J.D. Salinger’s classic novel Catcher in the Rye will be published as an ebook for the first time this week, according to The New York Times. The profile details the late author and his estate’s reluctance to follow the rest of the publishing industry online.
The Times reports that Little, Brown and Company will publish the novel, as well as three other novels, Franny and Zooey, Nine Stories, and Raise High the Roof Beam, Carpenters and Seymour—An Introduction as ebooks this week. The move is part of a broader reveal of Salinger’s body of work, which will include an exhibition by the the New York Public Library later this year, which will display a selection of the author’s letters, photographs, and other items.
Salinger famously became reclusive after the release of Catcher in the Rye in 1951, and he eventually stopped publishing in 1965. However, he continued to write up until his death in 2010, leaving behind a vast archive of unpublished work, none of which has been seen publicly.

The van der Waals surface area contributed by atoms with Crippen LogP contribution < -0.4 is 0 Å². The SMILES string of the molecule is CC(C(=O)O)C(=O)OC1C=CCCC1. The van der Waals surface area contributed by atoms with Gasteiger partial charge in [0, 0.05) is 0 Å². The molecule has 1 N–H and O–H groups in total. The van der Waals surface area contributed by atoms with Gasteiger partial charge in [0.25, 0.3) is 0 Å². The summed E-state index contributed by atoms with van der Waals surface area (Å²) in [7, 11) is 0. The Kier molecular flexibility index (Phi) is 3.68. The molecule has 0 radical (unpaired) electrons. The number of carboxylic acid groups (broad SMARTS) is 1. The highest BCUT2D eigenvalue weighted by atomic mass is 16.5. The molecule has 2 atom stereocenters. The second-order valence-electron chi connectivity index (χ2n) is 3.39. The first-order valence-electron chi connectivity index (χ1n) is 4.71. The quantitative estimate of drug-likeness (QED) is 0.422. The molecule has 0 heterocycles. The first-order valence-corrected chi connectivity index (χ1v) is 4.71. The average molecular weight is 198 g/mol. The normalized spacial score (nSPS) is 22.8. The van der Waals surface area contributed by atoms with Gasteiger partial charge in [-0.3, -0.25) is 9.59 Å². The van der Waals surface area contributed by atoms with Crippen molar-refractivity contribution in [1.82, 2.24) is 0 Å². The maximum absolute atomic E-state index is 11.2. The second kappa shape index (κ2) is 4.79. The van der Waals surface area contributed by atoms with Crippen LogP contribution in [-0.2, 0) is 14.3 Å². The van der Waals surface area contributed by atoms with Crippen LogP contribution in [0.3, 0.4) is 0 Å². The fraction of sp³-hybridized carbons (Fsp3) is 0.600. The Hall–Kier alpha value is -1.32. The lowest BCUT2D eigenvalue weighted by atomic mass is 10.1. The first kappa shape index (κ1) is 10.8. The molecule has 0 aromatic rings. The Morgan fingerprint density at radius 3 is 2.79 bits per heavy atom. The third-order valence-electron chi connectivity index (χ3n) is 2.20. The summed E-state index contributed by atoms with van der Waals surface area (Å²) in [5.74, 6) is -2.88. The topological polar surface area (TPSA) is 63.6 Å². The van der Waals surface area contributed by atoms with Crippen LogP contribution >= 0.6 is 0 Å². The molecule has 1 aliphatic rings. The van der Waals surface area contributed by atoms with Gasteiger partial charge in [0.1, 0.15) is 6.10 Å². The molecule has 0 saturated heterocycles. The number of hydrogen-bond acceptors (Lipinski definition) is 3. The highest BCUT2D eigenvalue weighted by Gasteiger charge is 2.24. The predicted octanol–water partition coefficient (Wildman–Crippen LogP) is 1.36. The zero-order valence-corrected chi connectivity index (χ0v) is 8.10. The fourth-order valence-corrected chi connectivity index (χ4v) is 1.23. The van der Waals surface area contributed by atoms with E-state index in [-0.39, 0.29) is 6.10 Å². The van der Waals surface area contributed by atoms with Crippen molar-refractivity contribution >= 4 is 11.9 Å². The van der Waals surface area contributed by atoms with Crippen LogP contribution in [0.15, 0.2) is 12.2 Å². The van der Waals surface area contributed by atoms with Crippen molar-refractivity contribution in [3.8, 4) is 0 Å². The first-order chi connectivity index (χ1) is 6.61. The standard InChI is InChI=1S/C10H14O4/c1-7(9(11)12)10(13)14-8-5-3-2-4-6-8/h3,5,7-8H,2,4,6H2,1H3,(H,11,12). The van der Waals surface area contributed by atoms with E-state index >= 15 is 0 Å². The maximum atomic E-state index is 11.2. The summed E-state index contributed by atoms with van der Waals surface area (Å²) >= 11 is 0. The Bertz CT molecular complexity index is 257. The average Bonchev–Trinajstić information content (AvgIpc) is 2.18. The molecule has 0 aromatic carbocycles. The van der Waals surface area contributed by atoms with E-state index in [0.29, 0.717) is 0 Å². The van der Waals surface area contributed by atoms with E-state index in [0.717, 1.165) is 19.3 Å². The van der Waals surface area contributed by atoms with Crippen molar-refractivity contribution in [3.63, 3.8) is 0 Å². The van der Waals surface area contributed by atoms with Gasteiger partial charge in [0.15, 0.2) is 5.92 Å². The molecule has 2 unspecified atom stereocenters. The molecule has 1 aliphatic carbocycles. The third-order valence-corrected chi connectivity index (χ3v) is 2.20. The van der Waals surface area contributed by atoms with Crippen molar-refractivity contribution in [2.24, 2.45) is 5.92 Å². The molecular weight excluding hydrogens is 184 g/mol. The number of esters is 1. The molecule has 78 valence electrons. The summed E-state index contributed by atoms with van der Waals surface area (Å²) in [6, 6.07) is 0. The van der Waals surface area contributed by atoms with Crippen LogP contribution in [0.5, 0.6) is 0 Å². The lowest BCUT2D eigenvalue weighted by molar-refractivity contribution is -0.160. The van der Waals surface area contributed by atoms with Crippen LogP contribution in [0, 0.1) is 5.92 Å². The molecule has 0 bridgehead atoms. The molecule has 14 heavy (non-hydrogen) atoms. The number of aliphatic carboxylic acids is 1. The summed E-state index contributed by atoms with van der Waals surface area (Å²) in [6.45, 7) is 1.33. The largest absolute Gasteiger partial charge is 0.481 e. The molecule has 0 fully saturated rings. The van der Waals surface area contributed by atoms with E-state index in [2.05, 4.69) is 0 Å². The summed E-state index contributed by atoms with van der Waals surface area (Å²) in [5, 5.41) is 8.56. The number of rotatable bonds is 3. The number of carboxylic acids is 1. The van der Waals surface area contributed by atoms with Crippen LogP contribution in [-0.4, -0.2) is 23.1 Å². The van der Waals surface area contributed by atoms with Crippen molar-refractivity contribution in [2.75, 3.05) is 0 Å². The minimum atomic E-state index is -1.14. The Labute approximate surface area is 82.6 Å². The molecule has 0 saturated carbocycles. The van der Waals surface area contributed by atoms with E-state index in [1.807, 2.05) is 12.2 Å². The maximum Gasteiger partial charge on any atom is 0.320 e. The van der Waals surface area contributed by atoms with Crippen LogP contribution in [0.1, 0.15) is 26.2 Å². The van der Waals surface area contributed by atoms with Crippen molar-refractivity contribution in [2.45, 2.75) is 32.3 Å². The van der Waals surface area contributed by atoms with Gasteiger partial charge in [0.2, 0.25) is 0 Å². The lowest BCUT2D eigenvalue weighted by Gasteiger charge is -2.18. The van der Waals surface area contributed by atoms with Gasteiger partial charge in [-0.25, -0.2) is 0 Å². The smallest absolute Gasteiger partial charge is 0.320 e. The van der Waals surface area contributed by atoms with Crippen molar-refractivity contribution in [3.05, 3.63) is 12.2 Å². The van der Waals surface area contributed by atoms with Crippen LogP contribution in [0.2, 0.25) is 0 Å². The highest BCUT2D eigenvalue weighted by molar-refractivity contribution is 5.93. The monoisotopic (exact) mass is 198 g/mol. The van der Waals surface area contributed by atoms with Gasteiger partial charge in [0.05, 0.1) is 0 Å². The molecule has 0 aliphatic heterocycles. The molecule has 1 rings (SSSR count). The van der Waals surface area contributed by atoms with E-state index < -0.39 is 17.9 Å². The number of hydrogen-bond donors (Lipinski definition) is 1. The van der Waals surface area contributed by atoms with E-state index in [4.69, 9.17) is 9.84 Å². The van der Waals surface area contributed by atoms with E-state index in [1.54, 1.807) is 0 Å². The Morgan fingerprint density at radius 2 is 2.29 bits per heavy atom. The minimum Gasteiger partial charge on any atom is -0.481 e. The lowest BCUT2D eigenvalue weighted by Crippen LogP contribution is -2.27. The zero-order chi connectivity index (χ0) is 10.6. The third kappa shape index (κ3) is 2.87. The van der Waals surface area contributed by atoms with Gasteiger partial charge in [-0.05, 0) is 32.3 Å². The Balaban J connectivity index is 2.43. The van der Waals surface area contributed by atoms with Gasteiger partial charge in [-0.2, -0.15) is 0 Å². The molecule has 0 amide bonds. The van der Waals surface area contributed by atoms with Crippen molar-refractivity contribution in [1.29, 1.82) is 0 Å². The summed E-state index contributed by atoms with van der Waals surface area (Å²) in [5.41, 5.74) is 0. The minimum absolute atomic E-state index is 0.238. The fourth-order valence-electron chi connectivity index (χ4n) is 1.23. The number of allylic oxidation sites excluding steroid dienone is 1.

Those works have been a closely-guarded secret, protected by his literary trust and son, Matt Salinger, who has been going through his father’s archives. Earlier this year, the family revealed that those unseen works will be eventually published.
Salinger tells the Times that the trust has kept a firm grip on his father’s works and legacy, refusing attempts to adapt or license them, keeping with his desire for privacy. Salinger also noted that his father detested the internet, noting that he was “horrified” when his son described Facebook to him. Because of that attitude, the trust put off requests for digital editions, and was only swayed recently when a reader wrote to Salinger to say that her disability made it difficult to read physical books.
While the books will be published digitally this week, they won’t be accompanied by an audio edition — Salinger “abhorred the idea of his books being performed or interpreted in any way in another medium,” according to his son.
The report also highlights another reason for why it’s taken nearly a decade for Salinger to go through his father’s works: he hasn’t been able to use any handwriting recognition software to convert his father’s handwritten work into digital files, forcing him to type up every word himself.